On 16 November 1989 the Social Security Administration determined that Mr. Farley was totally disabled as of 5 May 1986. Mr. Farley received a lump sum payment of $12,705, and Mrs. Farley received a lump sum payment of $7,871.25 for the dependent children. In May 1990, Mr. Farley began receiving $821.90 per month for his own support and Mrs. Farley began receiving $411 per month for the support of the two children.

        Assuming arguendo that the court's modification order of 10 August 1985, which omitted the proviso that Mr.Farley was liable for child support only when he was working, was not a clerical error, the question now before us is whether Mrs. Farley's check for $7,871.25 should be credited against Mr. Farley's child support arrearages of $3,283. Under the facts of this case we find that it should.


        At the outset, it is important to point out that in this case there is absolutely no evidence of bad faith or recalcitrance on the part of Mr. Farley, the debtor father. Mr. Farley worked more or less regularly from the time of separation until he was disabled in 1986, and when he worked he paid his support regularly. Furthermore, the reason that Mr. Farley's arrearages are only $3,283 is that he continued to pay support from his Workers' Compensation checks until his temporary total disability benefits were exhausted. There is absolutely no suggestion in the record that Mr. Farley's total income exceeds the wages he once earned or the disability benefits he now receives from Social Security.


        The great weight of authority throughout the states is that social security is similar to a private insurance contract and benefits paid to dependents directly by Social Security are credits against the insured's support obligation.See footnote 1 The reason for this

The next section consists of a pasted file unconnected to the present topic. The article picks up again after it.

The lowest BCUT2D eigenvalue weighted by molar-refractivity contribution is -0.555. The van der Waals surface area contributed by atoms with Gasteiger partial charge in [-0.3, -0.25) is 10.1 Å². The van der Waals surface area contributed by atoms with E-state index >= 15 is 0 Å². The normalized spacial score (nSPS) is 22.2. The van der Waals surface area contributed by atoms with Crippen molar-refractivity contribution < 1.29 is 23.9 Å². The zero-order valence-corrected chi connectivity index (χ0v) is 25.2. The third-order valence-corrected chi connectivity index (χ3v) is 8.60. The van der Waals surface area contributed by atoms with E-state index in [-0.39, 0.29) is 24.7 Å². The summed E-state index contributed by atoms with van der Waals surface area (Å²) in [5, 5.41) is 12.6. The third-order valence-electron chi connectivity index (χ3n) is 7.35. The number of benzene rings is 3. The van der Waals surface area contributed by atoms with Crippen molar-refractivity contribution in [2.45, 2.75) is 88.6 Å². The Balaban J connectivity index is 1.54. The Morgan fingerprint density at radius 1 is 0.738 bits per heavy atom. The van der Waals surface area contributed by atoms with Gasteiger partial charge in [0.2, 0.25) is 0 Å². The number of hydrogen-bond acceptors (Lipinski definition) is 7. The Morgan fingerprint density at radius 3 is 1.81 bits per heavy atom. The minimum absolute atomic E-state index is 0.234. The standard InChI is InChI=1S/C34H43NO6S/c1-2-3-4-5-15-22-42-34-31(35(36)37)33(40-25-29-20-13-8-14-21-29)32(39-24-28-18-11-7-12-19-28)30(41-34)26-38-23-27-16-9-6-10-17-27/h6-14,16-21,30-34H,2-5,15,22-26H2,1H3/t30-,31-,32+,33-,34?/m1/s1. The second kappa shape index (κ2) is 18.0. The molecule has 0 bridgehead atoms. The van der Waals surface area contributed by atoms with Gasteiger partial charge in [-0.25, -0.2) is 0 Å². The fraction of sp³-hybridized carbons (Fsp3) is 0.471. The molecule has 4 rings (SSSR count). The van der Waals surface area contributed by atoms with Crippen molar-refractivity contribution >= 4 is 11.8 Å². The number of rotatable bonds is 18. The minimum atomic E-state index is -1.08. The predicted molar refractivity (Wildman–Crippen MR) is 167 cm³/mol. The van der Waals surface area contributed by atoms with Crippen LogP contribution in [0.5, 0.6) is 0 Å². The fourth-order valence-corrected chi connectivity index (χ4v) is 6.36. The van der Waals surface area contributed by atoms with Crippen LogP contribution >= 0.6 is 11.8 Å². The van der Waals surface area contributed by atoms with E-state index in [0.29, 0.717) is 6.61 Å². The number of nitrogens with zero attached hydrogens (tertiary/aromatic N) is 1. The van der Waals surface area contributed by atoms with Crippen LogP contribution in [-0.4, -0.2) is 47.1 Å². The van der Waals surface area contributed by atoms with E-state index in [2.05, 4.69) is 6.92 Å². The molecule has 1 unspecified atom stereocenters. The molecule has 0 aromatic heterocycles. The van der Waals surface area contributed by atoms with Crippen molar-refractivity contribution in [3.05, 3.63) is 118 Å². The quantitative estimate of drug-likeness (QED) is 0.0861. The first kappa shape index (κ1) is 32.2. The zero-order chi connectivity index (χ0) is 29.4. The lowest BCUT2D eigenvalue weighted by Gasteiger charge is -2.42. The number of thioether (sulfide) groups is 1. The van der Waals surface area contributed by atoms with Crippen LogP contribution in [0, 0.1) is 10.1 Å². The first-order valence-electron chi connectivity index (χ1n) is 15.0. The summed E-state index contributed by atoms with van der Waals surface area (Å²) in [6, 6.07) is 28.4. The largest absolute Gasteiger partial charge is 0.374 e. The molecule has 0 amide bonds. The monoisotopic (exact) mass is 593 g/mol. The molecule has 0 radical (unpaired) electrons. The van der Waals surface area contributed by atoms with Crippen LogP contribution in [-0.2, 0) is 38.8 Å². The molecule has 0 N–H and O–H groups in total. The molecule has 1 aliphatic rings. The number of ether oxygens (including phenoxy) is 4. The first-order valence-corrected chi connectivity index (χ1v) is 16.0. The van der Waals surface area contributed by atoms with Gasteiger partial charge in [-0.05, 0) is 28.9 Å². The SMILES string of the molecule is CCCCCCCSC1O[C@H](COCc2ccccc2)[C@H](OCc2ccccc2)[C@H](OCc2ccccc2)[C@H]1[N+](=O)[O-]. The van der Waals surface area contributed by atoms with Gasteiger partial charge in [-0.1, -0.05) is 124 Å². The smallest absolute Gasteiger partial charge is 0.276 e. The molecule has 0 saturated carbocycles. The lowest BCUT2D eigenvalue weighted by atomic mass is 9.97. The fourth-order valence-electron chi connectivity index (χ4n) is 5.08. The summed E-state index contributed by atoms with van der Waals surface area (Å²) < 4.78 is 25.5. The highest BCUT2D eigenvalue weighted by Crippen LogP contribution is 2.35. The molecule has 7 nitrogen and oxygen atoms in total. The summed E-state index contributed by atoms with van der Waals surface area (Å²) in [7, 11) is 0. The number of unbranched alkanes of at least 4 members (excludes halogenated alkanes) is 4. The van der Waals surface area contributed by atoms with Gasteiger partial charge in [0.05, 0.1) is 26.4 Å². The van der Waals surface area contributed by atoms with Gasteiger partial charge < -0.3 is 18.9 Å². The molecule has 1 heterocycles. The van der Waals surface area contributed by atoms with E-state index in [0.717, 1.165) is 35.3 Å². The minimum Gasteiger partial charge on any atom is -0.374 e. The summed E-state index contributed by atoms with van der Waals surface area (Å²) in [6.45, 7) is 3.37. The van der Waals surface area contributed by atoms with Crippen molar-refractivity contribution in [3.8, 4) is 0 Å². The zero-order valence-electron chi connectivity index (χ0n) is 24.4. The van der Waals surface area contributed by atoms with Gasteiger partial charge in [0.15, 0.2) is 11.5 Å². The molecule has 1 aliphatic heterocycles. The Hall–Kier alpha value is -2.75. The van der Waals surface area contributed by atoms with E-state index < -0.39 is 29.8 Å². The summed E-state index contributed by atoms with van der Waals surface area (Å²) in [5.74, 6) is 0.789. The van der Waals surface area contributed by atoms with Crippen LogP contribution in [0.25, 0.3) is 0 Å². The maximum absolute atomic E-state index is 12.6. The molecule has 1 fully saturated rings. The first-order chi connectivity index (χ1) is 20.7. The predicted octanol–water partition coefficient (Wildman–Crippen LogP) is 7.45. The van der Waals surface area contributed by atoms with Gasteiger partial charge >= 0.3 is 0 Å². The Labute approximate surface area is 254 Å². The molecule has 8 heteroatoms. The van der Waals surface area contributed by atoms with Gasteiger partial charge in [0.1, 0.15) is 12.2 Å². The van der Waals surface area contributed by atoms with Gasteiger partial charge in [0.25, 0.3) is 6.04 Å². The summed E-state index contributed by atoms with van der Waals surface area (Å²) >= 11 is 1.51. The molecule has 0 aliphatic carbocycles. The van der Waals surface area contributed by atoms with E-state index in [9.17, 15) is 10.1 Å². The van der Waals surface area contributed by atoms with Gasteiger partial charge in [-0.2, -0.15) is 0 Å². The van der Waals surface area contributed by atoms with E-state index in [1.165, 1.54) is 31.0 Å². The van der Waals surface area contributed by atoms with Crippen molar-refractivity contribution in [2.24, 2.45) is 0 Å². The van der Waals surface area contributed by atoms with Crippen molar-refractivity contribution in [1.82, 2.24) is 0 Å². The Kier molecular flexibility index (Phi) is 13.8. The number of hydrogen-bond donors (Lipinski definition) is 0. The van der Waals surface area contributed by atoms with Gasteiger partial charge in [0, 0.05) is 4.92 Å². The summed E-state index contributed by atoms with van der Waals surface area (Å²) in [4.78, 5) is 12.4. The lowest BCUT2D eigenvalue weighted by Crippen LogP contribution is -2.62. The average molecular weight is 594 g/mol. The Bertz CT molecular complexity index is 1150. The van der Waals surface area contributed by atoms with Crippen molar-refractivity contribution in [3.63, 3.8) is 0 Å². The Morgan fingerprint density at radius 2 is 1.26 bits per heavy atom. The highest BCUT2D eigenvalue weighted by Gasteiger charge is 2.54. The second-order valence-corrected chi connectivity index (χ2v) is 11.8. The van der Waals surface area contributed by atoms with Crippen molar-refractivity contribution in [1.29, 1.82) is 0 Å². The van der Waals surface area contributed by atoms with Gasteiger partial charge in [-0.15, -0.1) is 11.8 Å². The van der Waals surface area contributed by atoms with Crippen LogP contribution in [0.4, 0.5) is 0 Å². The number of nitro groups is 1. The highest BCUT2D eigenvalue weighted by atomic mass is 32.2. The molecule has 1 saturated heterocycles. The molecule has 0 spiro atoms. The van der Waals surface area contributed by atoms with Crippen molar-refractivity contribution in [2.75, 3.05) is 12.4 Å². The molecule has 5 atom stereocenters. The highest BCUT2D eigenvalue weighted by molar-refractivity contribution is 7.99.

conclusion is that everyone who works pays 7.65 percent of his or her wages up to a limit of $53,400 a year for old age, survivors, disability, and medicare coverage while the employer contributes an equal amount.See footnote 2 Almost all economists agree that this scheme appropriates 15.3 percent of the total wage fund of everyone earning less than $53,400 to pay the social security insurance premiums. That, then, is money that cannot be spent by the wage earner on fast horses, old whiskey and wild parties.See footnote 3

        Although it is easy to conclude that social security disability benefits should be viewed as credits toward a parent's child support payments, a more difficult question concerns the mechanics for crediting such benefits. We have been Rhadamanthine in our pronouncements that support payments can be modified only prospectively and not retrospectively. See Goff v. Goff, ___W. Va.___, 356 S.E.2d 496 (1987); Zirkle v. Zirkle, ___W. Va.___, 304 S.E.2d 664 (1983). Although this rule inevitably works hardship in a few cases, any alternative rule would be utterly unworkable because under such an alternative rule a person owed support who brought an action for contempt to enforce a support award would be required to justify anew the amount of the original award.